Ultimately, the most powerful parts of this story are those which center on the players, regarded as second-tier talent by baseball purists due to some perceived flaw, who have finally had their true value recognized by Beane and the A’s. These players would have had little chance to make a significant impact in baseball just five years ago, because their skills and make-up did not fit baseball’s traditional profiles. One by one, the rise of these players to success in the major leagues are detailed, and these stories are used to illustrate the central ideas of Beane and his number-crunchers. There’s Scott Hatteberg, a journeyman catcher who does not excel in any of baseball’s five traditional tools (hit, hit with power, run, field, and throw), but has an uncanny ability to pick his pitch and control the strike zone. There’s Chad Bradford, a pitcher whose low velocity and unusual delivery had relegated him to minor league ball with another team before the A’s acquired him and turned him into one of the premier relievers in the game.

And, most memorably, there is the tale of Jeremy Brown. Brown is a catcher who graduated college a year ago, and who no other pro team even bothered to scout because of his large frame (5′-8″ and 215 pounds). Upon seeing a trend in Brown’s numbers which indicated that he was an extraordinarily tough out, the A’s draft him in the first round, several hundred players above the expectations of anyone, including Brown himself. True to the A’s expectations, and despite the continual name-calling and taunting of his teammates and the media, Brown begins tearing up the minor leagues almost immediately, eventually proving himself to his teammates and to the writers, who put him among the top three hitters in the entire 2002 draft. The final paragraphs of the book are testament to Lewis’ genius, as he ties the main themes of the book together in as moving a passage as I’ve read this year:

“The fourth pitch is the mistake: the pitcher goes back to his change-up. Jeremy sees his arm coming through slowly again, and this time he knows to wait on it. The change-up arrives waist-high over the middle of the plate. The line drive Jeremy hits screams over the pitcher’s right ear and into the gap in left center field.

As he leaves the batter’s box, Jeremy sees the left and center fielders converging fast. The left fielder, thinking he might make the catch, is running himself out of position to play the ball off the wall. Jeremy knows he hit it hard, and so he knows what’s going to happen next — or imagines he does. The ball is going to hit the wall and ricochet back into the field. The left fielder, having overrun it, will have to turn around and chase after it. Halfway down the first-base line, Jeremy Brown has one thought in his mind: I’m gonna get a triple.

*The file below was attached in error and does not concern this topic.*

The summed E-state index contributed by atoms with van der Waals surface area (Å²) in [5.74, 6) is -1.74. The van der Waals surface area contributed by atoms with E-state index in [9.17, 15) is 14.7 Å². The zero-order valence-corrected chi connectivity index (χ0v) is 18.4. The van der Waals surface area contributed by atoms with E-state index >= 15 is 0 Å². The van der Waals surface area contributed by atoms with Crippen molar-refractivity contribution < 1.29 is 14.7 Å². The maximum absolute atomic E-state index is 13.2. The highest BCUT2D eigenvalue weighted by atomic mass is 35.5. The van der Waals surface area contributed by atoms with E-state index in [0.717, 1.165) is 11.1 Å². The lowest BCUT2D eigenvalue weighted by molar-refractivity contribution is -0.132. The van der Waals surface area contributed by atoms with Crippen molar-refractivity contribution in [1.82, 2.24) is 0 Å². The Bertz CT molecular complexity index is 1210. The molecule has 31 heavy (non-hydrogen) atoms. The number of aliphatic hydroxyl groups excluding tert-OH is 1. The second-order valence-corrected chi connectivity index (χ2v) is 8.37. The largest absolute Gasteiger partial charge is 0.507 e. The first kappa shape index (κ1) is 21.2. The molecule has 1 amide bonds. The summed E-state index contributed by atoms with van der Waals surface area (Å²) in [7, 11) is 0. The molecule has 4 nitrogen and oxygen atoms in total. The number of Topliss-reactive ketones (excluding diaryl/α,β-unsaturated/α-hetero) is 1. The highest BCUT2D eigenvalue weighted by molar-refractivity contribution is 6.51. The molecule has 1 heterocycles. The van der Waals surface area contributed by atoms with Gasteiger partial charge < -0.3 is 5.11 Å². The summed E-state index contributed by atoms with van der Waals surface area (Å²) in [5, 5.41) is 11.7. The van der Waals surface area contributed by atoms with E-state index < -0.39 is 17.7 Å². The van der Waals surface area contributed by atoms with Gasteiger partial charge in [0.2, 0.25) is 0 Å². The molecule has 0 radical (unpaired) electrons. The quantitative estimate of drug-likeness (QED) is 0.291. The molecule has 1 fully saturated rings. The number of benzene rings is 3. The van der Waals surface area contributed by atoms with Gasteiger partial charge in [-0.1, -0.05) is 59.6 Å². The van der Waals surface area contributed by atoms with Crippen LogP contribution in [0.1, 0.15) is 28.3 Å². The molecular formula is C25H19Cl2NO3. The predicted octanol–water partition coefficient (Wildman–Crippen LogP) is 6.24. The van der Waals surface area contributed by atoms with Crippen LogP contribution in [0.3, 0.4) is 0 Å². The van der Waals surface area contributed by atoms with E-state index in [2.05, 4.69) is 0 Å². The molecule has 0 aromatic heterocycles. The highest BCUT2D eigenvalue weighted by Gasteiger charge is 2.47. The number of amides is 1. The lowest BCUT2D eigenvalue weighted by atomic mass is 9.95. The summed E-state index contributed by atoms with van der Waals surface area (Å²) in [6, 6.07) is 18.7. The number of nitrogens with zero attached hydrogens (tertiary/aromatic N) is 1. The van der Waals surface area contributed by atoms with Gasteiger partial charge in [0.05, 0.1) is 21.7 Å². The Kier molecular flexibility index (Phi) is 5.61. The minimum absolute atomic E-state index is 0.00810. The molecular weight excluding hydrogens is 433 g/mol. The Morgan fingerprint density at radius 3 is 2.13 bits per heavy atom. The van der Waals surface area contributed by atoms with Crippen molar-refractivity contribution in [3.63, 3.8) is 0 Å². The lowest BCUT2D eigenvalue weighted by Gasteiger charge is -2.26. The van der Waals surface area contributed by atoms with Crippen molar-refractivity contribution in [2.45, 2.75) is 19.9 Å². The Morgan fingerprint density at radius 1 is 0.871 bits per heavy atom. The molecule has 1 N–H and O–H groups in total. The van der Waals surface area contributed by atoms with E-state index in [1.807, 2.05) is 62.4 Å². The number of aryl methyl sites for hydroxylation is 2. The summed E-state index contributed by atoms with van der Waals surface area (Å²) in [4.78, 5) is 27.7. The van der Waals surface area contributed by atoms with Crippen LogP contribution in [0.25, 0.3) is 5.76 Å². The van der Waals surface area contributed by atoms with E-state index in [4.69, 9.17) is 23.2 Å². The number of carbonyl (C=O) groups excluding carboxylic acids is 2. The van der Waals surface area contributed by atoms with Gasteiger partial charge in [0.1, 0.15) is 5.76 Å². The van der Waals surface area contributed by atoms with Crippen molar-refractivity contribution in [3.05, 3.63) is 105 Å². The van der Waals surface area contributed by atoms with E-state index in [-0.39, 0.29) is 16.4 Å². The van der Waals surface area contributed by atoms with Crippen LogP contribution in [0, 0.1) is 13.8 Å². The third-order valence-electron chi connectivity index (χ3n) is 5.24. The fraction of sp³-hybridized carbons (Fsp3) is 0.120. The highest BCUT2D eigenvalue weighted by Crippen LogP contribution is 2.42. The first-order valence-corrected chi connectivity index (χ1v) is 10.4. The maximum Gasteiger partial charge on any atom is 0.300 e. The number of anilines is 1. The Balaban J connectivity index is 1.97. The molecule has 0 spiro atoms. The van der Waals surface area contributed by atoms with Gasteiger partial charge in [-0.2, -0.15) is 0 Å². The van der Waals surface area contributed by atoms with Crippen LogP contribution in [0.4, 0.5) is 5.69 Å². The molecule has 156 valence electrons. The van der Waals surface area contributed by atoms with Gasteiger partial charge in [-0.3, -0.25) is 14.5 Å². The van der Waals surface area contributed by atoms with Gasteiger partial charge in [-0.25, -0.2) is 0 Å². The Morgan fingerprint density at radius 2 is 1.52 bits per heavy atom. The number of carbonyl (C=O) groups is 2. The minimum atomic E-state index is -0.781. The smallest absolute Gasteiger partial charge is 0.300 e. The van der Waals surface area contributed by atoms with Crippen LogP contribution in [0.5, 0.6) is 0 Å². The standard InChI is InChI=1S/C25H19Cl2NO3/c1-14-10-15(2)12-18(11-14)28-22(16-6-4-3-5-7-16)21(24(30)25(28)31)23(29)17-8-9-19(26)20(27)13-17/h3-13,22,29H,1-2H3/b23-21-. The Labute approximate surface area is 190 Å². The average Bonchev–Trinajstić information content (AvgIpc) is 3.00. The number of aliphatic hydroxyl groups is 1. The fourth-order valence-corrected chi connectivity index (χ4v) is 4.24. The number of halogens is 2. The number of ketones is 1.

It’s a new thought for him. He isn’t built for triples. He hasn’t hit a triple in years. He thrills to the idea: Jeremy Brown, hitter of triples. A funny thing has happened since he became, by some miracle, the most upwardly mobile hitter in the Oakland A’s minor league system. Surrounded by people who keep telling him he’s capable of almost anything, he’s coming to believe it himself.

He races around first (“I’m haulin’ ass now”) and picks up the left fielder, running with his back to him, but not the ball. He’s running as hard as he’s ever run — and then he’s not. Between first and second base his feet go out from under him and he backflops into the dirt, like Charlie Brown. He notices, first, a shooting pain in his hand: he’s jammed his finger. He picks himself up, to scramble back to the safety of first base, when he sees his teammates in the dugout. The guys are falling all over each other, laughing. Swish. Stanley. Teahen. Kiger. Everybody’s laughing at him again. But their laughter has a different tone; it’s not the sniggering laughter of the people who made fun of his body. It’s something else. He looks out into the gap in left center field. The outfielders are just standing there: they’ve stopped chasing the ball. The ball’s gone. The triple of Jeremy Brown’s imagination, in reality, is a home run.”

It’s great stuff, even for people who don’t follow baseball. In fact, especially for people who don’t follow it. Pick it up if you get a chance.